Mashable’s Jim Roberts on Storytelling, Social Media, Buzzfeed and News Cycles
Nov 19, 2013 Beth Monaghan
Over the past few years, Jim Roberts’ (@nycjim) voice is one I have relied upon during all types of news cycles. His ability to curate the most trustworthy sources for the most important stories has been invaluable for news as varied as the Facebook IPO, Hurricane Sandy and the Boston Marathon Bombings.
I started following Jim when he was assistant managing editor at The New York Times and then became executive editor of Reuters Digital. Now he joins Mashable as executive editor and chief content officer (read his open letter for more details). He was generous enough to give me some time to ask him about the shape of today’s media landscape and his plans for Mashable. I’ve summarized the highlights of our discussion below.
The Opportunity at Mashable. In his letter, Jim talked about the opportunity for “unconventional storytelling” and for broadening Mashable’s audience through innovative approaches to reporting and engagement. He told me, “I feel privileged to have this opportunity. It’s a very interesting company. They’ve been at this game for eight years and are constantly looking for ways to improve it and to reach people in better ways. There is a commitment to innovation.”
Unconventional Storytelling. I asked Jim to explain how he views the changing nature of news stories. He described it as the exploration of various ways to mash together various pieces of media – images, videos, and forms of social media such as Vine and Instagram – to “enhance a piece of narrative journalism,” or even be the narrative journalism. “A tweet could be a story,” he said.
The Role of the Audience. The audience will continue to play an important role in the development and sharing of the news at Mashable. Jim views this as “mobilizing the audience to report out the subject.” In its most simple form, it could mean asking for readers to share photos. But Jim envisions giving out news assignments to readers, which is interesting to me. At InkHouse, the most successful social media campaigns are those that ask for a specific action. Jim wants to, “Let the audience know that they have a stake in the content and that Mashable wants them to be contributing in a high-minded way.”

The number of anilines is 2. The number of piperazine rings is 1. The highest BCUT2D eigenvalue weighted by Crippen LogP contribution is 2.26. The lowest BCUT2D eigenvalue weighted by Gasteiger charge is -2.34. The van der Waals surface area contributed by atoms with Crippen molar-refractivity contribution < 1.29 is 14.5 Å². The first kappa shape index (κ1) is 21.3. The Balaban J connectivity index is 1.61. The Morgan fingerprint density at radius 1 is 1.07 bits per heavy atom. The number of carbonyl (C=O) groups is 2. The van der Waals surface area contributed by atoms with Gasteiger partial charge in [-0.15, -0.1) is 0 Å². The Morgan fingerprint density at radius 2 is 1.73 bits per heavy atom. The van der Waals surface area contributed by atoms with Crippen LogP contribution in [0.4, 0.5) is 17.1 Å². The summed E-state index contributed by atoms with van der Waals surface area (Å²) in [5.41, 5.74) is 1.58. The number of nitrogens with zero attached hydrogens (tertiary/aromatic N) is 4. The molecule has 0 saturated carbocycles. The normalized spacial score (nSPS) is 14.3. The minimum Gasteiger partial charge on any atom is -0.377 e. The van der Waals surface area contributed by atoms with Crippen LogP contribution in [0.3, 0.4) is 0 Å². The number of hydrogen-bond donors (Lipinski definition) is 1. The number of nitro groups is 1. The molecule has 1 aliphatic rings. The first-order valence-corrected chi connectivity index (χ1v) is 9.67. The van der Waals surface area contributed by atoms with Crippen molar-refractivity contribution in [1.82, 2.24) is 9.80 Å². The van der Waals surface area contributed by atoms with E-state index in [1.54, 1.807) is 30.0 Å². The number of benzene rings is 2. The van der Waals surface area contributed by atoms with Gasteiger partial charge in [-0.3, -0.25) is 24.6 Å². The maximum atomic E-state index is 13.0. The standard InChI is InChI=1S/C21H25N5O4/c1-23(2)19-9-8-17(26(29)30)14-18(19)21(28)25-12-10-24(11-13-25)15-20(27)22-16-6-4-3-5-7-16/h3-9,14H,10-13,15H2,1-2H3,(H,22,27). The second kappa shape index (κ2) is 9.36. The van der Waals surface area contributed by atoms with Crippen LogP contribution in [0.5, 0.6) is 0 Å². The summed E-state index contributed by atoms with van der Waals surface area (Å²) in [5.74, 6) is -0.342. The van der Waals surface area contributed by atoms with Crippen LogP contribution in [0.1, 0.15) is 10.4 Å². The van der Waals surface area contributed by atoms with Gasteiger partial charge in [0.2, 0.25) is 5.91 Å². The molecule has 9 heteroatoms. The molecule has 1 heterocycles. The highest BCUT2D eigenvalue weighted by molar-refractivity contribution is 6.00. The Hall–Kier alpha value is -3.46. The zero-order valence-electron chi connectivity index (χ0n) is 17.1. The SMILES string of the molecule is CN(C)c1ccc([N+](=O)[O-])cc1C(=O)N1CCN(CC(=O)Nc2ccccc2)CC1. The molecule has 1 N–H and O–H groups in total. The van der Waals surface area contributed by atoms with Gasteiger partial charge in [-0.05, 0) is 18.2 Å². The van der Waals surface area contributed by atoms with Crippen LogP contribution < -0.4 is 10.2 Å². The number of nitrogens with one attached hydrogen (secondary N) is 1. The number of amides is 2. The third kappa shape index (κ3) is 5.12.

He also identified audience engagement as today’s challenge for communicators. “We are always trying to overcome a certain obstacle. It could be distance or time. Or it can be in a world of printed news, getting a truck from one part of the city to another. Digital devices and technology have allowed us to overcome many of these obstacles. But the remaining obstacle is making someone want to connect with a piece of information, or even making them aware of it.” This is the element that Mashable understands well – “the power of the audience to amplify those channels,” as Jim put it.
The Buzzfeed Effect. “Buzzfeed is one of the most powerful success stories that I’ve encountered in the last few years in the realm of news and information,” Jim said. Part of Mashable’s appeal to him is its acumen in harnessing the power of sharing in similar ways to Buzzfeed. “The desire to share material that people laugh at, inspires them or informs them because there is a inherent reward.”
The Condensed News Cycle. I asked him about the demands to report first versus the responsibility to report accurately, particularly given some high-profile errors during the Boston Marathon bombing coverage. “I don’t think it’s been as cataclysmic as people think….Errors on Twitter are perpetrated by people who view time as more important than accuracy. Personally, I’d rather be a few seconds late than take the risk of being quite wrong,” Jim said. He suggested a default to good old common sense. “It’s a very important thing. If you see a photo on Twitter that’s too good to be true, it probably is.”
The Biggest Challenge in Journalism Today. “Making money. It costs money to create good content. I’ve been quoted famously as one who opposed The New York Times paywall before it was instituted. I thought it would undercut our audience and hurt with younger people. But the other side of the argument is that it takes money to produce quality news and information, and news organizations have to think in different ways about making money. It’s a huge challenge.”